Last year, FlyNYON even received a 2017 Safety Award from the Eastern Region Helicopter Council for its commitment to ground and flight safety (a recognition that now features prominently on the home page of FlyNYON.com).
While other tour helicopter operators have also developed doors-off offerings, unlike FlyNYON, few if any of these operators encourage passengers to get out of their seats during flight. Doors-off tours are popular in Hawaii, and over a two-year period, members of the Tour Operators Program of Safety (TOPS) evaluated whether doors-off flights should be permitted under TOPS standards.
TOPS member Hawaii Helicopters, which is owned by Air Methods, prepared a risk assessment that generally supported the measure, and in 2016, the TOPS safety committee concluded that it is possible to safely conduct doors-off flights, given certain control measures.
Nevertheless, TOPS members eventually backed away from the idea, voting to include “doors on” as an official requirement of the TOPS standard at a meeting in October 2017. Helicopter Association International (HAI) has also made doors on a requirement for tour operators seeking accreditation under the new HAI Accreditation Program of Safety.
HAI president Matt Zuccaro acknowledged that there are differing attitudes toward doors-off tours within the operator community. However, because removing doors introduces additional safety concerns that must be mitigated, HAI decided that doors on is an appropriate element of the “higher standard” that the accreditation program seeks to encourage, he said.
Liberty Helicopters identifies itself as a founding member of TOPS, but it withdrew from the organization at the beginning of 2017. Nevertheless, it retained the TOPS logo on its website and marketing materials, in violation of TOPS policy, until Vertical inquired about it in the days after the March 11 crash.
(Liberty also has logos on its various websites indicating that it holds an Argus Gold rating, and is a Registered with Wyvern operator. An Argus employee told Vertical over the phone that Liberty is not currently rated by Argus, and a Wyvern employee said that neither is the company currently Registered with Wyvern.)
Liberty has a significant record of accidents, incidents, and FAA violations, and in the wake of the East River crash, it has attracted most of the media’s scrutiny. At a speaking event on March 12, New York Senator Chuck Schumer called on the FAA to suspend Liberty’s part 135 operating certificate until the company’s safety record and the circumstances of the crash can be fully assessed. “There are too many allegations, no one knows what’s happened,” he said. “I don’t think Liberty should be flying until we get to the bottom of this.”
Despite the close ties between Liberty and FlyNYON — Patrick Day, Jr. is still listed on the Liberty Helicopters Charter website as VP of charter and aircraft management — FlyNYON and NYONair have attracted much less attention. And the brands have been actively seeking to distance themselves from Liberty, as with the March 12 statement, “NY on Air is terribly saddened to acknowledge that its customers were passengers on the Liberty Helicopters flight that went down in the East River last night.”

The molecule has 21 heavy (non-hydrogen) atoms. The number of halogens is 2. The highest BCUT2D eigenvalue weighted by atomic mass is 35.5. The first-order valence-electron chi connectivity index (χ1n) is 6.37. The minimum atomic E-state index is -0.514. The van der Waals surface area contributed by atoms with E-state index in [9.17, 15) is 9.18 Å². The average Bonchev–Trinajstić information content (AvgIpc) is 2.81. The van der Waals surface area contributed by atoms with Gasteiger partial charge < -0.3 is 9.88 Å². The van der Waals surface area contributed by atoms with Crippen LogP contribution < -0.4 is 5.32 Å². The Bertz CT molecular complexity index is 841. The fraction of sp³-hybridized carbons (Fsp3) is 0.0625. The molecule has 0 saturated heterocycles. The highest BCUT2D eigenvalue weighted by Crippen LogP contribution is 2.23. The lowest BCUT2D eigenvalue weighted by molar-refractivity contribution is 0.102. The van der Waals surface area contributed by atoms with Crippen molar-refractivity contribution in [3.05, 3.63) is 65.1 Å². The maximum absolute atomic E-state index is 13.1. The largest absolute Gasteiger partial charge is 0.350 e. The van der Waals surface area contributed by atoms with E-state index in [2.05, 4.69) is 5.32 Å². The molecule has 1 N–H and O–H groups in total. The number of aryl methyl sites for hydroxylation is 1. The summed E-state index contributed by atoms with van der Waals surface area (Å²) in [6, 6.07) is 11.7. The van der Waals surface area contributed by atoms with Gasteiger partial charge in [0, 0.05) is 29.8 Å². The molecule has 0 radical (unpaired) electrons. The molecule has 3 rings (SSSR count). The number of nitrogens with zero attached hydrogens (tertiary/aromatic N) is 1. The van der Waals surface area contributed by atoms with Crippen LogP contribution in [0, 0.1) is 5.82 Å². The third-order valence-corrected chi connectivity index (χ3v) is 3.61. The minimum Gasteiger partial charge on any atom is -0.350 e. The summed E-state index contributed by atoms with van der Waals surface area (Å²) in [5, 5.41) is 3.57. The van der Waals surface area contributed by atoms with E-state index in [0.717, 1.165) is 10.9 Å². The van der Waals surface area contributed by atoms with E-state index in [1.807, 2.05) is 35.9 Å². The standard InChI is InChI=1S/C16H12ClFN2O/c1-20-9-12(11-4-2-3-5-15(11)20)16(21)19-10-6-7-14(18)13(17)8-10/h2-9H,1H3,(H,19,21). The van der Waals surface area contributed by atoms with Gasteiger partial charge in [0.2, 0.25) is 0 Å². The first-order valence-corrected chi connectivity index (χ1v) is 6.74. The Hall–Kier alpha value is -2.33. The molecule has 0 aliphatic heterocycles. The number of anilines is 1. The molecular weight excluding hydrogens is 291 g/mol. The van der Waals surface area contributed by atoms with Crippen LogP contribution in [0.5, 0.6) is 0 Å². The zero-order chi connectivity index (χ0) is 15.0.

Yet FlyNYON seems to have assumed much of the responsibility for its customers’ safety during the March 11 flights out of the Helo Kearny Heliport. As Adams recalled, the flight was marketed wholly under the FlyNYON brand, and it appeared to be FlyNYON employees who conducted the safety briefing and installed passengers in the aircraft. “The only mention I saw of Liberty Helicopters was on the side of the helicopter when we got there,” he said.
Meanwhile, FlyNYON has been expanding its operations not only as a booking agent, but as a part 135 air carrier, in the New York area and elsewhere. In the days before the accident, FlyNYON advertised job openings for nine to 10 pilots for the upcoming summer season in New York City, for a fleet including Bell 206L3 Long Rangers, AS350 B3s, and AS355 FXs. In a personal Facebook post promoting the hiring on March 6, Day identified FlyNYON as “a 135 operator (flawless certificate).”
The FAA confirmed that FlyNYON and NYONair are doing business under a part 135 operating certificate registered as East West Helicopter LLC. There are six aircraft currently listed on the certificate, which was issued in June 2008, four years before the founding of NYONair in 2012.
However, the FAA refused to identify who is listed as the director of operations, chief pilot, and director of maintenance on the certificate — information that, with the possible exception of the director of maintenance, does not appear on the East West, FlyNYON, or NYONair websites. So it’s not evident to the public who within the company is responsible for overseeing the certificate’s flight operations and safety (a Freedom of Information Act request submitted by Vertical is pending).
Vertical called East West Helicopter LLC to speak with president Patric Wells, leaving two messages for him with a company employee. Wells did not return our calls.
Federal aviation regulations currently provide a fair amount of leeway for how aerial photography flights are conducted, as such flights have not, in the past, been aggressively marketed to the general public. However, it is now evident that the scrutiny brought on by the March 11 accident will change that.
Aviation attorney Gary Robb has already filed the first lawsuit in the case, on behalf of the parents of Trevor Cadigan, one of the five victims. The complaint names FlyNYON and NYONair as defendants, in addition to Liberty Helicopters and pilot Richard Vance.
Speaking with Vertical, Robb described the situation faced by Cadigan and his fellow passengers as a “death trap”: hanging upside down in frigid water, tightly harnessed with the release inaccessible in the back.
“It is the family’s greatest desire that this kind of open-door helicopter operation be forever terminated,” he said.